GF: Obviously the cultures are very different and people in Pakistan live and worship cricket. Cricket is not just a sport but their life and there are a lot of people playing the game in Pakistan.
DM: In terms of talent what could you say is the difference between the two countries?
GF: Zimbabwe has talent but very few people are playing the game whereas in Pakistan everyone plays it and there is a larger pool of players to choose from, cricket is their religion.
DM: What is your take on the current Zimbabwe squads?
GF: It’s definitely a great bunch of talented players, very unfortunate not to have qualified for the World Cup.
DM: What do you think should be the way forward from here?
GF: Get the franchise cricket up and running as well as club cricket not only that but let players play more competitive cricket.
DM: Earlier on you mentioned that cricket is a religion in Pakistan. Would you also say it’s a hobby?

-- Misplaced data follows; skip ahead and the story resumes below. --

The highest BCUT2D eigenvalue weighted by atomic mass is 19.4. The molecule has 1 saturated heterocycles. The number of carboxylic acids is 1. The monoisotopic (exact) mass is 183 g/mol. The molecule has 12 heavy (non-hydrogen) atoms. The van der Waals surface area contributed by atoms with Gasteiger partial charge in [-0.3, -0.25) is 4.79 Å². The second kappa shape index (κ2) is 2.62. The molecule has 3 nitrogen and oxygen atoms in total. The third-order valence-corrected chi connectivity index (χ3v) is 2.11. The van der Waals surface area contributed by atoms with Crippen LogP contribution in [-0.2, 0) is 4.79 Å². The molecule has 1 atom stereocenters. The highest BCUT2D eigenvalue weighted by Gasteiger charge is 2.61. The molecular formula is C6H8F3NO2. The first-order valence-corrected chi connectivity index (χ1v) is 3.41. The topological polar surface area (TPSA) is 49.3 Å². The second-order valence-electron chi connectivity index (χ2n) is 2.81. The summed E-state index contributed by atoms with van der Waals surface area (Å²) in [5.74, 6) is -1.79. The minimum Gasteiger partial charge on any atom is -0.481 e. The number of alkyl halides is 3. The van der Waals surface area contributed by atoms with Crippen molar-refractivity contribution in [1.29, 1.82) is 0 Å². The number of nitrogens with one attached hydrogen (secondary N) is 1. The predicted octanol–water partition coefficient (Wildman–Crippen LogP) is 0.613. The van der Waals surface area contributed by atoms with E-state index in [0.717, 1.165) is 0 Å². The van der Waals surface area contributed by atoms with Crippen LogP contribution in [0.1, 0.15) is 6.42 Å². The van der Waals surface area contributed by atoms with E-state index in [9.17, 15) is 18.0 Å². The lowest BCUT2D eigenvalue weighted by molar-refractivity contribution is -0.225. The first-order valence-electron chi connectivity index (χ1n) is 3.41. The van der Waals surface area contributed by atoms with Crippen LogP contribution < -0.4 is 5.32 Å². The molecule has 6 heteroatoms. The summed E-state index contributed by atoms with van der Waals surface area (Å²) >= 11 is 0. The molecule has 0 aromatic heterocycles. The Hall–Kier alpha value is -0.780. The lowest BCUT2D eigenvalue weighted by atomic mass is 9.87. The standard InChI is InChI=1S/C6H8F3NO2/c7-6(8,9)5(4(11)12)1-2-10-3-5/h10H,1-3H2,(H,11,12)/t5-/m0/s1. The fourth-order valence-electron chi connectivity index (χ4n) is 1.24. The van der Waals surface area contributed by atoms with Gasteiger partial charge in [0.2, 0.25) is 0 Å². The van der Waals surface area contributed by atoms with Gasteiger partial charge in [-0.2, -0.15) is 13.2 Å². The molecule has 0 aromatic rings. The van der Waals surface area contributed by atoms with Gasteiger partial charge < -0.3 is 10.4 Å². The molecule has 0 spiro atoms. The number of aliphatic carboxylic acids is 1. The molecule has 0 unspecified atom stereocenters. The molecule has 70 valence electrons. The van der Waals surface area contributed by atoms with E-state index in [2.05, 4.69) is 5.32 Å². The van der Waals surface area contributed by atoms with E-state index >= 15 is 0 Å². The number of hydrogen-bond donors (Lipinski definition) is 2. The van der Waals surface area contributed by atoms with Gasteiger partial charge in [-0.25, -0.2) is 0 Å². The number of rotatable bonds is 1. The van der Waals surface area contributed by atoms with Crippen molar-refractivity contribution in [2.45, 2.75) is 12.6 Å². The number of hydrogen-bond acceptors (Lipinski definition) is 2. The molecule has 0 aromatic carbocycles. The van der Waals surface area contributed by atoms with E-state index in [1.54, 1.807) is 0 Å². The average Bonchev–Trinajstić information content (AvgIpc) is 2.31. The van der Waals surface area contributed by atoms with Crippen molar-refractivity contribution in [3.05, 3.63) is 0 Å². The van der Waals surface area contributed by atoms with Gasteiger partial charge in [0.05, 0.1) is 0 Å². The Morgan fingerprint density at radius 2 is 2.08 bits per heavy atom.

GF: Nkunzie, cricket and many other sports like football are not a hobby anymore. It is now business and a job for most of us and the rest of the players.
DM: In simpler terms you mean cricket needs money to function?
Yes buddy, that is why Zimbabwe cricket has lost so many players going to play cricket overseas.
DM: As you know the financial situation back home, what do you think should be done to stop players from going overseas?
GF: ZC must come up with a solid plan to give players good contracts and stick to their word.
D.M: What is your take on the players who have since left ZC to go and play cricket overseas with the latest player to leave for county being Blessing Muzarabani.
GF: Like I said, cricket is now a job and when you work you expect to be paid and that hasn’t been the case in Zimbabwe hence the players moving. To answer your question I think Blessing will bounce back, let him get more experience in the UK, just like Brendan Taylor and Kyle Jarvis are back now.
DM: Going back to the time you were batting coach for Zimbabwe, you were working with Heath Streak as the bowling coach and Allan Butcher as the head coach and the three of you have experience of playing international cricket. The citizens of Zimbabwe always wanted former players to coach but when you guys got the role to coach, you lost 99% of your games. What was the problem?
GF: I don’t have a magic answer for that but without proper domestic cricket it was always going to be difficult to compete at international level. You have a tiny domestic cricket league and expect to play against the best in the world. It’s like watching cartoon network.